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The politics of one candidate contesting from two seats

Monday, 24 March 2014 - 6:37pm IST | Place: Mumbai | Agency: dna webdesk
  • Modi's win is Modi's loss Modi's win is Modi's loss Ashok Adepal dna Research & Archives

With the general elections looming large over the country, the political scenario is intense and aggressive. Political figures across the nation are gearing up for the rat race and everyone seems to be determined to win the race. All the political parties are in the fray to win majority of the seats out of the total 543 seats in the Lok Sabha. 

And in this battle for gaining a majority, there are some candidates who are fighting from, not one, but two seats. Contesting from two constituencies in the Lok Sabha elections of 2014 are candidates like Narendra Modi (BJP), Mulayam Singh Yadav (Samajwadi Party) and probably Rahul Gandhi (Congress) as well. Narendra Modi would be contesting from Varanasi (Uttar Pradesh) and his home-turf Vadodara (Gujarat). Similarly, Mulayam Singh Yadav will be fielding from Azamgarh and Mainpuri, both in Uttar Pradesh. Rahul Gandhi is likely to contest from Amethi in Uttar Pradesh and one yet undecided constituency in South India. 

While there is much debate going on over candidates contesting from two constituencies, it is very much legal to do so. According to Section 33 of the Representation of the People Act of 1951, a person shall not be nominated as a candidate for an election for more than two constituencies, be it general elections/biennial elections and bye-elections for the House of People, Council of states, Legislative Assembly of states or Legislative council of states. 

If a candidate emerges victorious from both the constituencies, then he has to give up on one of the two seats. And, “unless within the prescribed time he resigns all but one of the seats, all the seats shall become vacant”, as per Section 70 of the Representation of the People Act of 1951. 

This is however not the first time that some candidates are battling for two seats. Even in the past, there have been some instances of the same. In 2009, Akhilesh Yadav of Samajwadi Party, the present chief minister of Uttar Pradesh, contested from Ferozabad and Kannauj. He relinquished Ferozabad and kept Kannauj. Mulayam Singh Yadav contested from Sambhal and Kannauj in 1999 and won both the seats. He ceased the Kannauj seat from where his son Akhilesh Yadav made his maiden win in the bye-elections.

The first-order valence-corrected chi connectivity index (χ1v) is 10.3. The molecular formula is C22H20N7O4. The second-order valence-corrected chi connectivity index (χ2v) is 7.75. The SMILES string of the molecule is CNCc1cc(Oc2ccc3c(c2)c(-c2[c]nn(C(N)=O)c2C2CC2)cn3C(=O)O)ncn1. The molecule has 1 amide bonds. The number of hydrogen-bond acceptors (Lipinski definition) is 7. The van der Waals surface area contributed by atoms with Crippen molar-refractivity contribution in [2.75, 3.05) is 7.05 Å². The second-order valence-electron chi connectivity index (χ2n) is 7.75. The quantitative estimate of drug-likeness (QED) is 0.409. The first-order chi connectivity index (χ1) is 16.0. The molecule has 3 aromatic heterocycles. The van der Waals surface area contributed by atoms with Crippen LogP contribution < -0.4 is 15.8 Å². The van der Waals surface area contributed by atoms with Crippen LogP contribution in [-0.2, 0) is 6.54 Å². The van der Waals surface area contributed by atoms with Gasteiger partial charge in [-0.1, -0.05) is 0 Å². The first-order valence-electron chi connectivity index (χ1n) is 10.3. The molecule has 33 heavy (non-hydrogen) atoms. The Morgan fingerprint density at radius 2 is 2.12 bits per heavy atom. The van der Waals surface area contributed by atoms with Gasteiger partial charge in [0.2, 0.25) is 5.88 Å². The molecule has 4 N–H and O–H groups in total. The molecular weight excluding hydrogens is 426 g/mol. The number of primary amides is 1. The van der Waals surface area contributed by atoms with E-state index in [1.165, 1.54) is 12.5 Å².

Also, Lalu Prasad Yadav fielded from two constituencies Chapra and Madhepura in 2004.

In 1999, Sonia Gandhi had also fielded from two constituencies Amethi in UP and Bellary in Karnataka. After winning at both the places, she relinquished Bellary and retained the Amethi seat. The same story repeated in 2004 when she contested from Amethi and Rae Bareli. However she 
held on to the Rae Bareli seat and gave up Amethi for her son Rahul Gandhi. 

Going back into the history, in 1980, Indira Gandhi contested from Medak in Andhra Pradesh and Rae Bareli in UP. She held on to the former after her victory in both the constituencies and decided to abandon the Rae Bareli seat. 

Now the question is, why is it that candidates contest from two constituencies? One reason might be that they are unsure about one seat and to book a place in parliament, they contest from another seat of which they are confident. So one seat is undoubtedly safe to fall back upon, if they lose the unsure one, and if the fortune smiles upon them, they may even win both of them. You can call it a back-up plan. The other reason, probably, can be that winning from both constituencies can give them an opportunity to boast about their capabilities to win from even outside their home-turfs. 

There are many views and counter-views about whether it is morally correct and justified to have such a provision in the constitution. People against it feel that it is just a mockery of democracy and that it just serves the politicians' interests. On winning both the seats, one seat has to be relinquished and that the bye-elections happen at the cost of taxpayers' money. While the counter-views suggest that it provides flexibility to the candidates in the complicated scenario of vote-bank calculations.

What people think about one candidate contesting from two seats?




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